Alternative routes into buy-to-let property

Britain’s obsession with the housing market, the rapid growth of alternative finance and the increasing sophistication of the internet are coming together to offer buy-to-let investors new ways of profiting from property.

Two alternative property investment routes are attracting particular interest – off-plan auctions and crowdfunding.

Off-plan auctions

The quest for online bargains most often starts at leading auction site eBay. But dig a little deeper into the growing number of auction-style sites and opportunities to pick up property bargains will appear.

Many of these new sites specialise in off-plan properties that are yet to be completed. Allsop, for example, is a new concept that represents the first solely internet-based channel for bidding on new-build properties.

It works in a similar way to eBay, except that steps have been taken to eliminate “sniping” or bidding at the last second so rival buyers will not have time to respond. If a last-minute bidder turns up, the clock will reset for another 60 seconds to give people who have already entered the auction time to respond.

Bidders pay a fee of £5,000, but this becomes part of their deposit if they win and is refunded if they lose. Auctions last a little over 24 hours, and when bidding ends the winner will have to pay 10% of the purchase price plus a buyer’s fee of £1000 plus VAT. They then have some months to complete the transaction, though it’s normally advisable to have finance lined up before bidding as a winning bid constitutes a legal contract to buy.


The concept of crowdfunding has received most publicity as a way for small businesses to attract funds through websites like Kickstarter. But it has also become a way for investors to club together and purchase properties, with each one individually putting far less money up front than it would take to invest in traditional routes.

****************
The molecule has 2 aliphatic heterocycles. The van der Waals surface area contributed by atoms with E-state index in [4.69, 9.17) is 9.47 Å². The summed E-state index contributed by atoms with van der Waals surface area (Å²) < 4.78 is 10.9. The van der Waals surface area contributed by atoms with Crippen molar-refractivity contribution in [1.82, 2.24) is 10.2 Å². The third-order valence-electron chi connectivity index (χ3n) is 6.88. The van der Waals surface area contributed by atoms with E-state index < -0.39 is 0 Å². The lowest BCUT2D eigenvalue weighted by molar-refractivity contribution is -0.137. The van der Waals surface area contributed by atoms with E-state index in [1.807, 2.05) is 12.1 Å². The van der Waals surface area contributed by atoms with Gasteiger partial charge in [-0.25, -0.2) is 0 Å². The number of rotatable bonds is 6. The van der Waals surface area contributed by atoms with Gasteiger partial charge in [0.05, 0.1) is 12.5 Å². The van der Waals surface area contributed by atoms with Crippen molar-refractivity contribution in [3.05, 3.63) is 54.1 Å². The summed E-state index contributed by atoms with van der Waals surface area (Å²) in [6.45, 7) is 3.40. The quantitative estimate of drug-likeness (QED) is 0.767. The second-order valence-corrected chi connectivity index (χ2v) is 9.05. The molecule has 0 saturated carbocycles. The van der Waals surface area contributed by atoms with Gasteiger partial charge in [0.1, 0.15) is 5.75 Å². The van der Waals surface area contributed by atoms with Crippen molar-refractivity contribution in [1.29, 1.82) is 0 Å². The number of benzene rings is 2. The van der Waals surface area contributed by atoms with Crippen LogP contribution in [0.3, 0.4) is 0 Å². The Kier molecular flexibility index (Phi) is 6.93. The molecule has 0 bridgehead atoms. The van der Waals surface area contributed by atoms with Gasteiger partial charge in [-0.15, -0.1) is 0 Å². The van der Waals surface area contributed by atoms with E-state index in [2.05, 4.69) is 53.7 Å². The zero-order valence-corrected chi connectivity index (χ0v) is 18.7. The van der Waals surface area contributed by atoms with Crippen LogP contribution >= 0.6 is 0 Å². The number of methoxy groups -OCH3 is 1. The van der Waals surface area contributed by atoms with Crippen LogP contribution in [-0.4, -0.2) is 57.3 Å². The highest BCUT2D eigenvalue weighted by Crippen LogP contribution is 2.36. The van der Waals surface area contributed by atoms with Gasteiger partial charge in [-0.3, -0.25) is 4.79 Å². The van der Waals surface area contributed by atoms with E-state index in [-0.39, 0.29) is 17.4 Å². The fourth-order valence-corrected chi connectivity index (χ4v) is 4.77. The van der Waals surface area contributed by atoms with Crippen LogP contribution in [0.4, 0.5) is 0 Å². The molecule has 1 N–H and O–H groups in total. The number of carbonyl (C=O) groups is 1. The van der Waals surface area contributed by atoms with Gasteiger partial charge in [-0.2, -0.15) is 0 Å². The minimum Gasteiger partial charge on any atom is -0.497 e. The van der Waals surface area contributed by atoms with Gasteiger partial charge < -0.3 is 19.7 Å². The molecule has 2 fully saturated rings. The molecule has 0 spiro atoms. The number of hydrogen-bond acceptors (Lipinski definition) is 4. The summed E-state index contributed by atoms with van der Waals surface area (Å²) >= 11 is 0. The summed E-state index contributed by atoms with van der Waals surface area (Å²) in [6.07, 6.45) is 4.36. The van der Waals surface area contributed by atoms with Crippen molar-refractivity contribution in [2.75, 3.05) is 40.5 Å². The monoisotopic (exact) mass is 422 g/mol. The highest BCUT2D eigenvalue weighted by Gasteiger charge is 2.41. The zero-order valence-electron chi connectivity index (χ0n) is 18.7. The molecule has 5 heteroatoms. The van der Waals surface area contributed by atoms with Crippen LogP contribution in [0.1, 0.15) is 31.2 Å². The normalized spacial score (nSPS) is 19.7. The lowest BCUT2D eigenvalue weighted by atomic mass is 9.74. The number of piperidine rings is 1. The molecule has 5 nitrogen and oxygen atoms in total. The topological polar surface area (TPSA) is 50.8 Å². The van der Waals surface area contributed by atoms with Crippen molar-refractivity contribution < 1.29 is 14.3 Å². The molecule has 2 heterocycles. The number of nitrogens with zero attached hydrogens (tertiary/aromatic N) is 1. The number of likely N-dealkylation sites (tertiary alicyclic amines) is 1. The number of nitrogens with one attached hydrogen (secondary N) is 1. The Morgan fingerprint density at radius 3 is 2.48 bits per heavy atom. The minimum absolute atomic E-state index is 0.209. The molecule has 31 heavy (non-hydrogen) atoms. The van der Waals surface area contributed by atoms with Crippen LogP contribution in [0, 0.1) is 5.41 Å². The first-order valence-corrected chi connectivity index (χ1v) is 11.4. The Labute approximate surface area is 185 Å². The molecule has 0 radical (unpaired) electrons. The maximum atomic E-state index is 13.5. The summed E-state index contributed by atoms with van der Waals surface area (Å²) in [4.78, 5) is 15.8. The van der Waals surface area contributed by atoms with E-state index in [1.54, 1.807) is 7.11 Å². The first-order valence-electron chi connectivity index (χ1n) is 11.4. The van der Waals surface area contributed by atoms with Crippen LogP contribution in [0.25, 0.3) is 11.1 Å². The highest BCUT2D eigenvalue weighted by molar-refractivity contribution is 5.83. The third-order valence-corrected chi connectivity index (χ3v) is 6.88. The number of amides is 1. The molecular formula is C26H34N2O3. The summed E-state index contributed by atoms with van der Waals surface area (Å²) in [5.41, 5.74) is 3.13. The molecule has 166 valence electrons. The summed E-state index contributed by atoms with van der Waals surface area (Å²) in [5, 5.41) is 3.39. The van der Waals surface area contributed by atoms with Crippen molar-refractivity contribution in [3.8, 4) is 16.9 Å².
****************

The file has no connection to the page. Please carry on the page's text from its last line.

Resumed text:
Several websites have been launched that offer investors this route into the property market, including Property Partner and Housecrowd.

The idea is fairly simple. Investors pick a property they want to invest in from those available, and then contribute part of the cost.

The minimum investment varies from platform to platform, but is often £1000 and can be as little as £500. Once the entire purchase price has been raised, the property is either bought by the company operating the investment platform or by the investor who has contributed the largest amount and let out to tenants just like any other property.

Returns are distributed to investors in proportion to the amount they contributed. The advantages for investors are obvious – they gain access to the property market and proportionally similar returns on a much more affordable investment.

In most cases, the property will be sold after a certain number of years and the revenue shared among investors. With some platforms, it may also be possible to sell your interest in the property to another investor ahead of time.